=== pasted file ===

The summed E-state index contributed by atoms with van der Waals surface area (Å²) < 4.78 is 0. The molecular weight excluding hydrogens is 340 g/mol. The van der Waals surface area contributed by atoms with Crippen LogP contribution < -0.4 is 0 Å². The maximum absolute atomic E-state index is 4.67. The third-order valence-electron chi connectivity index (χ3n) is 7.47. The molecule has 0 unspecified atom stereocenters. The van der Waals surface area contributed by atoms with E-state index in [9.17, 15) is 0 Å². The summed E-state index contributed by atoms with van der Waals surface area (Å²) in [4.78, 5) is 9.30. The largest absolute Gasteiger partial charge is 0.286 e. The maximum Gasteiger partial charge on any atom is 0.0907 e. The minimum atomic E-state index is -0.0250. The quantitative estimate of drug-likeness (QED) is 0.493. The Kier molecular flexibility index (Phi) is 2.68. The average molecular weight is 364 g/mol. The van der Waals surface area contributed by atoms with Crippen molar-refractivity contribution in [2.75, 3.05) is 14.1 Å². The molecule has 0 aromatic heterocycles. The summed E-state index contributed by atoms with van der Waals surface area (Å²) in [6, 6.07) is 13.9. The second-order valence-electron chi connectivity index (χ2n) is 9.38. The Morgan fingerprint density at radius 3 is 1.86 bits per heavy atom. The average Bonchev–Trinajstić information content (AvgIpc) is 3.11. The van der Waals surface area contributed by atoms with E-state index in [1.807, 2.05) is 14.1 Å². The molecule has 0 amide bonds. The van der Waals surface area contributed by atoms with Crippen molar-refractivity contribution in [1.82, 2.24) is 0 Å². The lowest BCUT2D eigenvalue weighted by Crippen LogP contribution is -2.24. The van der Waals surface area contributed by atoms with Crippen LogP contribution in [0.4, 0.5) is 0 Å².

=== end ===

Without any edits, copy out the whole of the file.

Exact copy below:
The summed E-state index contributed by atoms with van der Waals surface area (Å²) < 4.78 is 0. The molecular weight excluding hydrogens is 340 g/mol. The van der Waals surface area contributed by atoms with Crippen LogP contribution < -0.4 is 0 Å². The maximum absolute atomic E-state index is 4.67. The third-order valence-electron chi connectivity index (χ3n) is 7.47. The molecule has 0 unspecified atom stereocenters. The van der Waals surface area contributed by atoms with E-state index in [9.17, 15) is 0 Å². The summed E-state index contributed by atoms with van der Waals surface area (Å²) in [4.78, 5) is 9.30. The largest absolute Gasteiger partial charge is 0.286 e. The maximum Gasteiger partial charge on any atom is 0.0907 e. The minimum atomic E-state index is -0.0250. The quantitative estimate of drug-likeness (QED) is 0.493. The Kier molecular flexibility index (Phi) is 2.68. The average molecular weight is 364 g/mol. The van der Waals surface area contributed by atoms with Crippen molar-refractivity contribution in [2.75, 3.05) is 14.1 Å². The molecule has 0 aromatic heterocycles. The summed E-state index contributed by atoms with van der Waals surface area (Å²) in [6, 6.07) is 13.9. The second-order valence-electron chi connectivity index (χ2n) is 9.38. The Morgan fingerprint density at radius 3 is 1.86 bits per heavy atom. The average Bonchev–Trinajstić information content (AvgIpc) is 3.11. The van der Waals surface area contributed by atoms with E-state index in [1.807, 2.05) is 14.1 Å². The molecule has 0 amide bonds. The van der Waals surface area contributed by atoms with Crippen molar-refractivity contribution in [1.82, 2.24) is 0 Å². The lowest BCUT2D eigenvalue weighted by Crippen LogP contribution is -2.24. The van der Waals surface area contributed by atoms with Crippen LogP contribution in [0.4, 0.5) is 0 Å².